Python And All That
For most startups in the quantum computing (QC) space which hope to create a name for themselves, the only way they can break into the market is by producing algorithms/software for the nascent industry built on the hard work of a handful of full-stack QC companies like Rigetti Computing, D-Wave Systems and the large corporate monoliths like Google, Microsoft, et al.
The main reason being is its unimaginably cheaper. Minimal capital is required to create algorithms. All you need is a classical computer which is internet worked in some way. There are Python packages out there. The ATOS quantum simulator. Even IBM’s Quantum Experience. The choices are expanding at an exponential rate to integrate a superb idea with the applications needed to build the software to run successfully on the QC hardware, which may, ultimately, solve some of humanity’s biggest problems.
With enough background in coding languages, quantum physics, a will to learn and determination, it doesn’t take that much — in either financial resources or time — to start on your QC journey.
And even establish your own startup in the process!
The number of software companies — or should I say startups — that offer ‘potential’ quantum software applications in the QC industry is steadily growing.
Last count, there were at least three dozen (from a quick scan of our database) software-focused startups on the scene.
And one to add to the list is Semicyber, a McLean, Virginia startup which intends to:
Connect the dots between data and innovative solutions
Yet though the claim seems banal, or at the very least vacuous in its intentions, the kernel of the idea is based on common sense:
- Innovative solutions.
Maybe these two things are enough.
Maybe these should be deemed the most important bywords/phrases for the industrialization of technology.
A successful business is based on solving real-life problems that the vast majority of the 7.7 billion souls on the planet think are exactly that. It doesn’t matter that they’re about as sexy as Jack Black or the hobby of trainspotting, the customer base is there.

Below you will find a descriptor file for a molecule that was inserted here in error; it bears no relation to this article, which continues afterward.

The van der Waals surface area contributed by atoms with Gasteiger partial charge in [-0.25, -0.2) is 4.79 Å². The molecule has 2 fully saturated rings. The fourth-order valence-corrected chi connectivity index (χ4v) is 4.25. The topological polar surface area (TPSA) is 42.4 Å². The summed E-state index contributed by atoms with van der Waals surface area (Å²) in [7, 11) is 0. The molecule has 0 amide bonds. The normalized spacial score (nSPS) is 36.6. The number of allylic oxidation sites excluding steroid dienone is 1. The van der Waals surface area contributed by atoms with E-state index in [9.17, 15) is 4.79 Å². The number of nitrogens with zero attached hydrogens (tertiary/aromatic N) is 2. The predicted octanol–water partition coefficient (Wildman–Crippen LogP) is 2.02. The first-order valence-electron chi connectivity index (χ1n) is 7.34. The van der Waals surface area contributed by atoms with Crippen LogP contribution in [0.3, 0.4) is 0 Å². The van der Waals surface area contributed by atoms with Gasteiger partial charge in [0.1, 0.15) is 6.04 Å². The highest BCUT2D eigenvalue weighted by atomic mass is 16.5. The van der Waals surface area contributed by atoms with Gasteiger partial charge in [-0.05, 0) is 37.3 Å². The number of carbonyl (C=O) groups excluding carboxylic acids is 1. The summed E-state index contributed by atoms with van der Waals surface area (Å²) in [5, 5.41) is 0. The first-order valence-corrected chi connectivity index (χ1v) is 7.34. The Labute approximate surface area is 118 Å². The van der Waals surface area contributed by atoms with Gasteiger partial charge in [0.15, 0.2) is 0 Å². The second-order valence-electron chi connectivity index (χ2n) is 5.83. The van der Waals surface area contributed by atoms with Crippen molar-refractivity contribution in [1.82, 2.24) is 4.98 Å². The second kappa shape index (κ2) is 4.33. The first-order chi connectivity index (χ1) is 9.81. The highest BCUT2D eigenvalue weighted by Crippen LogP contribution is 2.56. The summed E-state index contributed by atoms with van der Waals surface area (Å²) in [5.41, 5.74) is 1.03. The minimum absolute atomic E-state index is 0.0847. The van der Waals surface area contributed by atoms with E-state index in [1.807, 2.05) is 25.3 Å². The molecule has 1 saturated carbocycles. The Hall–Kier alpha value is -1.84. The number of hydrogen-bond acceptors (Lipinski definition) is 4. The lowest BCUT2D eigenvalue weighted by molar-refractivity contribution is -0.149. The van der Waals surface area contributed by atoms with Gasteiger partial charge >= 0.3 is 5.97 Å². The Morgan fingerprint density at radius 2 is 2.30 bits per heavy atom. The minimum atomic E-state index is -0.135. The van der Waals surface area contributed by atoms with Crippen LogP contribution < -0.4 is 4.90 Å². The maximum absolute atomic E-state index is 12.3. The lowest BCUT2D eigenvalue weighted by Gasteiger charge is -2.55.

US Air Force Contract
Still in stealth mode by all accounts (regarding the publicity and exposure of the startup), Semicyber’s team of CEO and founder Kayla Farrow and her sidekick, the aptly named Andy H, must be doing something right in the space as they have recently been awarded a contract of almost $100,000 from the United States Air Force Research Laboratory (AFRL) and AFWERX. The grant is for the startup to develop quantum computing algorithms that will deliver ‘data analytics, quantum algorithms, and software services for mission-critical challenges’.
Responding to news about the contract, which was announced on St Valentine’s Day, Farrow said:
‘Semicyber is proud to be at the forefront of the new quantum computing era. We develop and optimize quantum algorithms and our core goal is to innovate and discover new ways to apply quantum to leading-edge technologies. With the collaboration between Semicyber, our research institution partners and the AFWERX team, we are positioning quantum computing as the leading technology to advance breakthroughs in engineering, science and technology.’
The United States Air Force is no easy taskmaster. The Pentagon’s due diligence team on the two entrepreneurs and their intentions would have been quick and efficient, so we can assume — unless current United States Secretary of the Air Force Barbara Barrett has some underlying agenda — things are hunky-dory.
And in Kayla Farrow, the startup has a good leader at the helm. Currently doing a Ph.D. in electrical and electronic engineering at Virginia Tech, she also possesses bachelor’s and master’s degrees in the same disciplines from Richmond’s Old Dominion University.
Data, Quantum, and Software Solutions
According to the Semicyber website, ‘the contract with AFRL is a Phase II Small Business Technology Transfer (STTR) effort that enables Semicyber to continue to develop leading and ground-breaking quantum computing technology. This is the second year that Semicyber has received STTR funding from the United States Department of Defense (DOD).’
The startup’s services include the following:
— Data Science and Analytics
— Quantum Algorithm Development
— Software Engineering and Development
But maybe more impressive is, again according to the startup’s website:
Semicyber, LLC is a McLean, Virginia-based Economically Disadvantaged Women-Owned Small Business (EDWOSB) and Small, Women-Owned and Minority-Owned (SWaM) certified company.
It’s good to hear this Virginia startup, led by a woman, is representing women in Virginia’s entrepreneurial ecosystem. For more top women of quantum computing check out our previous article.